The Latest on Petitioner Estoppel

CalTech v. Broadcom. You may have read multiple articles about how the Feb. 4, 2022 precedential opinion of the CAFC in California Institute of Technology v. Broadcom Limited, et al., 20-2222 (“CalTech v. Broadcom”) widened IPR estoppel to apply to “all claims and grounds not in the IPR but which reasonably could have been included.”  The breadth of the opinion indicated that petitioner estoppel would apply even to claims not challenged if they “reasonably could have been” challenged in the petition. This precipitated a number of articles about possibly changing IPR strategy, making IPRs less attractive, since estoppel would apply to claims not in the IPR. However, on Feb. 22, 2022 the CAFC issued an errata sheet changing that language to “all grounds not stated in the petition but which reasonably could have been asserted against the claims included.” Thus, the errata sheet clarified that estoppel is not created for claims not challenged in the petition. Also, the errata sheet indicated that “This order is nonprecedential.” Thus, the errata change does not alter the decision that estoppel applies to all grounds that could have been raised against the challenged claims, thus providing motivation to include additional grounds where possible.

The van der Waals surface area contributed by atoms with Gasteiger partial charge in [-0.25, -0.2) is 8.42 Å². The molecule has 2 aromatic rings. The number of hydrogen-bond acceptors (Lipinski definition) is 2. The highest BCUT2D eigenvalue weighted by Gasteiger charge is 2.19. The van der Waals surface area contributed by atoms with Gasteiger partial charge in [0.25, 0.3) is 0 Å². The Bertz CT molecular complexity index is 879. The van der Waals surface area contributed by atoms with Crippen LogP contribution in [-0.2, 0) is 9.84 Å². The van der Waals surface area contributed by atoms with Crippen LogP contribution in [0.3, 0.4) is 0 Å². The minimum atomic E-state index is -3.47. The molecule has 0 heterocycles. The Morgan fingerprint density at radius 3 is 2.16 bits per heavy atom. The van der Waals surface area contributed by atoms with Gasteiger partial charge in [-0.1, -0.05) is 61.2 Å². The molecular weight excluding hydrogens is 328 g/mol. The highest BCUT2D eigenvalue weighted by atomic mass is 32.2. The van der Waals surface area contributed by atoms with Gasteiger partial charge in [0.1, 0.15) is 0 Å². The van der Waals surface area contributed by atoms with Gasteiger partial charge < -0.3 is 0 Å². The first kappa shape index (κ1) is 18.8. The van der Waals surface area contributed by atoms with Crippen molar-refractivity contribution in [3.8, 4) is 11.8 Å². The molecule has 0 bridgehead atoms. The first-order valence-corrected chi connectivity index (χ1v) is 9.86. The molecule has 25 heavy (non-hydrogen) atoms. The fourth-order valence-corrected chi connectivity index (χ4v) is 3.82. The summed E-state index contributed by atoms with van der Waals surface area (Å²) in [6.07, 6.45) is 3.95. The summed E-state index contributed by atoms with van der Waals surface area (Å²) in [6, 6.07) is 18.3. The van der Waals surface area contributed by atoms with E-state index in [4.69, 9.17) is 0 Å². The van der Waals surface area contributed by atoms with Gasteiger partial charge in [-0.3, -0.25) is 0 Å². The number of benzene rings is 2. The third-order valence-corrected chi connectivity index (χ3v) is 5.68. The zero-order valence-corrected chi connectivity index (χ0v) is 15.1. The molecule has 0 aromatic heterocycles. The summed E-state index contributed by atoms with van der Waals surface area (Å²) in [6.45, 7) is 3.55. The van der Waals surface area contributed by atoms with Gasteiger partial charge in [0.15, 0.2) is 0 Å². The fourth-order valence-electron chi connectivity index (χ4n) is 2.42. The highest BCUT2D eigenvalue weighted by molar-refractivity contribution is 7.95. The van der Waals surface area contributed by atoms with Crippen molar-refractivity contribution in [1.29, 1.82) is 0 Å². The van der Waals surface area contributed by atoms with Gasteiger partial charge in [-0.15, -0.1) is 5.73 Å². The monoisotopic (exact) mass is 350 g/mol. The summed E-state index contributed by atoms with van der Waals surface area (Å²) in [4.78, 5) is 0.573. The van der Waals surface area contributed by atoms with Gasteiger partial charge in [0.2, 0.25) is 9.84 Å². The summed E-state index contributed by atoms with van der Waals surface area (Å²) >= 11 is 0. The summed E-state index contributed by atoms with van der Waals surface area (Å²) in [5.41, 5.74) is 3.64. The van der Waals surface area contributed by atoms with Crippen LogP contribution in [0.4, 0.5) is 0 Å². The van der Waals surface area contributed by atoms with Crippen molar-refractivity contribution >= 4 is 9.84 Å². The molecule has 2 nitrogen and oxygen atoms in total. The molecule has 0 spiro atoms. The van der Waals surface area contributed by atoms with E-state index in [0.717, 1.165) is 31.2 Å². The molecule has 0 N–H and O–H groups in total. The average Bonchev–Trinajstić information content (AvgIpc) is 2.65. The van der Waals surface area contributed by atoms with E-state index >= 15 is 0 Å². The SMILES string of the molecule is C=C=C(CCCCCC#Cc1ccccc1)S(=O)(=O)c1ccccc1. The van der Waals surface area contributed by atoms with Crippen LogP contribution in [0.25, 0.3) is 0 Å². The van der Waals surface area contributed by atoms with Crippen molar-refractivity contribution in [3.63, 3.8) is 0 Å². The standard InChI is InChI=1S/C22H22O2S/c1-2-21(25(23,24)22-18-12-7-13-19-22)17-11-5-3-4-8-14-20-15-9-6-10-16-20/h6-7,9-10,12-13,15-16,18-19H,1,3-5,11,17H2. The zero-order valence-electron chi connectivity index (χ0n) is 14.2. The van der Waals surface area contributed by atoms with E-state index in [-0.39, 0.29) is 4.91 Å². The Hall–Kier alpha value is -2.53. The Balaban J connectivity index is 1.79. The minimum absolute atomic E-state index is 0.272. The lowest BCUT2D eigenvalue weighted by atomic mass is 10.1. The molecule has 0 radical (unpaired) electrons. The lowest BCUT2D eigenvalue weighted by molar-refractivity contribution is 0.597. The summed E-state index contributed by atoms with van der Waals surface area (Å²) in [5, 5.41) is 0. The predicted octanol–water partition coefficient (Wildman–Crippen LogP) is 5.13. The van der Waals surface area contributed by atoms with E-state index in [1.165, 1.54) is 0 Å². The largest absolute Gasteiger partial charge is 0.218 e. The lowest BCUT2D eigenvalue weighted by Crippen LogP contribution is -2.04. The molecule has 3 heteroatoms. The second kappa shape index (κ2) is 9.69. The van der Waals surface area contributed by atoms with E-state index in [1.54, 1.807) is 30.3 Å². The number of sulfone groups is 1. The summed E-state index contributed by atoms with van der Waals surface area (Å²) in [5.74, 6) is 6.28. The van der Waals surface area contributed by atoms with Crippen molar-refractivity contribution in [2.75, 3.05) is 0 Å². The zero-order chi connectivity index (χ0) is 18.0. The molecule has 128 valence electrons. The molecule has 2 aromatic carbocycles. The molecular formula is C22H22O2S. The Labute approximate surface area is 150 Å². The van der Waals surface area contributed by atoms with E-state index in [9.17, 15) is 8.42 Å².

Intuitive Surgical v. Ethicon. In a Feb. 11, 2022 decision in Intuitive Surgical v. Ethicon, 2022 WL 414252, the CAFC  indicated that multiple petitions challenging different claims is permissible since estoppel is on a claim by claim basis. The CAFC affirmed a PTAB decision holding that Section 315(e)(1) estoppel arising on a final written decision in two simultaneously filed IPRs required dismissal of a third simultaneously filed IPR which asserted different grounds against the same claims.  The petitioner had argued that not all grounds could be asserted based on the word count limit. The court disagreed, noting that petitioner could have avoided the problem by filing multiple petitions addressing different subsets of the claims, as opposed to different subsets of the grounds. In so doing, the court indicated that IPR estoppel “applies on a claim-by-claim basis,” implying that the estoppel does not extend to non-petitioned claims.

Practice Tip: It is always best to file a single petition against a single patent. But if you find that you are unable to do so, and you are having trouble including all of your arguments in a single petition, consider presenting the arguments in multiple petitions—but be sure that you are challenging different claims in each petition.
 

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